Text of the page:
Campus Compact, a national coalition of more than 1000 colleges and universities committed to the public purposes of higher education, has selected Kenneth Reardon, Professor of Urban Planning and Director of Urban Planning and Community Development at the University of Massachusetts Boston, as the recipient of the 2017 Thomas Ehrlich Civically Engaged Faculty Award.
The award is bestowed annually to recognize one faculty member and up to four finalists for exemplary leadership in advancing student civic learning, conducting community-based research, fostering reciprocal partnerships, building institutional commitments to engagement, and enhancing higher education’s contributions to the public good. The award is named in honor of Thomas Ehrlich, former chair of the Campus Compact board of directors and president emeritus of Indiana University, and is generously sponsored by the KPMG Foundation.
“KPMG is proud to support Campus Compact and the Ehrlich Award. We offer our deepest congratulations to Dr. Reardon and the four finalists,” said Bernard J. Milano, President of KPMG Foundation. “Campus Compact’s valuable programs and thought leadership continue to advance the pursuit of higher education’s public purposes. We applaud the work of Campus Compact and the work of their member campuses, which is exemplified by the 2017 Ehrlich Award recipient, Dr. Reardon.”
“It is particularly exciting for me to celebrate Ken Reardon because I have been learning from his writing, his public presentations, and—most importantly—from his example for years,” said Andrew Seligsohn, president of Campus Compact. “Ken has shown us what it means for universities to work in partnership with community residents to advance progress toward more just and equitable cities. As a member of the scholarly community, Ken has also made invaluable contributions to Campus Compact, so we are especially honored to have the opportunity to recognize his achievements.”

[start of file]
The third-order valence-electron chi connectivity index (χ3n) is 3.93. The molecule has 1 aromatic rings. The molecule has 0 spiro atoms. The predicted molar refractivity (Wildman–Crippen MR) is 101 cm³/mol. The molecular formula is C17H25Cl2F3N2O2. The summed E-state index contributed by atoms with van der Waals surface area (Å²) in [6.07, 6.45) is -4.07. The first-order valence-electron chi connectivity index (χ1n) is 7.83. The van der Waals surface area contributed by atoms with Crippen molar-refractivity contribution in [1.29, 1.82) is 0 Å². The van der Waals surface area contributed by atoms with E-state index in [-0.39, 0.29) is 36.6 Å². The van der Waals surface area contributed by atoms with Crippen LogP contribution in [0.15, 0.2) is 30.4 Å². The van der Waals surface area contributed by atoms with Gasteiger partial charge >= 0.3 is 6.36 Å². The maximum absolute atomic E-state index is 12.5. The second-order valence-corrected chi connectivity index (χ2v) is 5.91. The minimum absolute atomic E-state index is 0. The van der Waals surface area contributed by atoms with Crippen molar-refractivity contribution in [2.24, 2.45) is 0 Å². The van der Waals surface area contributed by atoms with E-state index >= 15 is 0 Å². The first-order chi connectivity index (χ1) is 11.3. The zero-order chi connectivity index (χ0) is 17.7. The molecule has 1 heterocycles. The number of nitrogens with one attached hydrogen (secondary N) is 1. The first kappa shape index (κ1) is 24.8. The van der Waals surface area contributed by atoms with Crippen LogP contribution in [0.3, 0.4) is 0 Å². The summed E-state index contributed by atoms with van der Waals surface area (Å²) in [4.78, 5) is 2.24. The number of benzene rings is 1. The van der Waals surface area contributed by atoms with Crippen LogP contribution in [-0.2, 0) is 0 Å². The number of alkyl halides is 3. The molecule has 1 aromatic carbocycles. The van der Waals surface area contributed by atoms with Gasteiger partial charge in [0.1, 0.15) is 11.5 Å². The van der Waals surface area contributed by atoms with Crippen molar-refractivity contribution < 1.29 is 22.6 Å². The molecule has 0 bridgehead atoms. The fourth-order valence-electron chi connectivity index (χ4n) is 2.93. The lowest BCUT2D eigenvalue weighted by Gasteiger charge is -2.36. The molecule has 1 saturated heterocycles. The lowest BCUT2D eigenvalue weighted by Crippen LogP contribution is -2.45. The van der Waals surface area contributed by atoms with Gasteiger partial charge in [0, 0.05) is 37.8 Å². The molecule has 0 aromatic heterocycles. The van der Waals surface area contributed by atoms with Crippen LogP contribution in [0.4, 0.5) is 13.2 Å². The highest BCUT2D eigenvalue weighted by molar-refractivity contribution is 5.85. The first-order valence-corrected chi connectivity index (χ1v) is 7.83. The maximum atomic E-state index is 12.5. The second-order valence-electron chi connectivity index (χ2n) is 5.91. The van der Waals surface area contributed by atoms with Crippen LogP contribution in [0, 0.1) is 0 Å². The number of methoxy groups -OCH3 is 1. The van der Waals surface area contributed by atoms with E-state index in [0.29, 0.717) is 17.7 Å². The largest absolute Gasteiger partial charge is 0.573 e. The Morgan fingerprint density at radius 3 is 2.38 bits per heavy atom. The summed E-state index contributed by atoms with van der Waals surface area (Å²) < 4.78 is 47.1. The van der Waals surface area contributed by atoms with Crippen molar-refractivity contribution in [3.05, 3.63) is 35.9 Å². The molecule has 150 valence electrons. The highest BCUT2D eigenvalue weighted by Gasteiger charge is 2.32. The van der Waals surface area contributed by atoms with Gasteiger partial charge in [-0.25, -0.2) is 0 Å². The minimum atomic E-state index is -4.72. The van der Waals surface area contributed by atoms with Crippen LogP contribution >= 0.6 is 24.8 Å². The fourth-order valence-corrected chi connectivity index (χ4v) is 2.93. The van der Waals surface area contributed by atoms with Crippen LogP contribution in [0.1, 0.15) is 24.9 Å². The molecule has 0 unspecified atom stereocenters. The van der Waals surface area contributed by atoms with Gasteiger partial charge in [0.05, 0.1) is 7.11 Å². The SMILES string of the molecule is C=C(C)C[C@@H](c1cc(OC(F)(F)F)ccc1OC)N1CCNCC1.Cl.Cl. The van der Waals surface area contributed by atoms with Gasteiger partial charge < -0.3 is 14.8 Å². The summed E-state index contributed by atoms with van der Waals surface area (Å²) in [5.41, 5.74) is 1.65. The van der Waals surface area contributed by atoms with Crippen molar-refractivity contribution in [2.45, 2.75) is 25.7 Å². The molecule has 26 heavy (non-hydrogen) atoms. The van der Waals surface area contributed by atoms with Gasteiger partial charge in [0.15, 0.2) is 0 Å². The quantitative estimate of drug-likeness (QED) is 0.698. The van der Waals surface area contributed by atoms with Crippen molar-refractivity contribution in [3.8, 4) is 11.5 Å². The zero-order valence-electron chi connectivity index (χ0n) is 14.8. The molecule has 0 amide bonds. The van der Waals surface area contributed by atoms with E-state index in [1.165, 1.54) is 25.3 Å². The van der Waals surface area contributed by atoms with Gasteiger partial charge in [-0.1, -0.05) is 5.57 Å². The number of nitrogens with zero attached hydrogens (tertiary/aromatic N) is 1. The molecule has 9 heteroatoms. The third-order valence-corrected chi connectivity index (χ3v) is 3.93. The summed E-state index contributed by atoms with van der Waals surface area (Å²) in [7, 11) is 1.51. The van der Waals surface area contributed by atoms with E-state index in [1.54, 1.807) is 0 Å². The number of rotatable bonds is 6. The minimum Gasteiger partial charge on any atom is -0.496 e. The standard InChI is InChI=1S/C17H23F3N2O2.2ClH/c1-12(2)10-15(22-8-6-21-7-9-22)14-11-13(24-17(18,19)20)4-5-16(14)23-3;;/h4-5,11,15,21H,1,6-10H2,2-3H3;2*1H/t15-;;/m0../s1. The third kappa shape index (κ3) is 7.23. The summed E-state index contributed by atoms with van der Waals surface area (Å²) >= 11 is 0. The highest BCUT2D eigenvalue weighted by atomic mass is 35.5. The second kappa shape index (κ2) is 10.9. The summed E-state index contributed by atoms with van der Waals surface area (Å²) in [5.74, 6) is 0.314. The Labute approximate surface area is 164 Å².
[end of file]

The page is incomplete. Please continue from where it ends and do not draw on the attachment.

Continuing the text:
“For the past thirty-five years I have been privileged to observe my undergraduate and graduate planning students learn from the inspired leadership of dozens of grassroots leaders committed to collaborative approaches to community building, problem-solving, and development,” stated Reardon. “The reciprocal learning my students and I engaged in with these local leaders had a life-transforming impact on many students prompting then to pursue social justice oriented careers in underserved communities.”
Reardon’s collaborative and participatory work with communities has improved wellbeing for countless individuals and has served as a powerful example to scholars and practitioners across the country. The long reach of Reardon’s career spans several decades and numerous U.S. cities, ranging from conducting participatory action research with hundreds of students in New York City in the mid-1980s to, in the 1990s, leading the East St. Louis Action Research Project (ESLARP), an initiative that led to more than $50 million in new investment in East St. Louis’ poorest neighborhoods. Reardon continues to engage his students, now in Boston, in work that connects higher education’s resources to resident-led change efforts, empowering communities and educating students as engaged citizens and community-oriented professionals.
Four finalists have been acknowledged for their achievements. They are:
- Elizabeth Bennion, Professor of Political Science, Indiana University South Bend
- Tracey Burke, Associate Professor of Social Work, University of Alaska Anchorage
- Dorinda Carter Andrews, Associate Professor of Race, Culture and Equity, and Assistant Dean of Equity Outreach Initiatives for the College of Education, Michigan State University
- Tara Jo Holmberg, Professor and Department Chair in Biology, Northwestern Connecticut Community College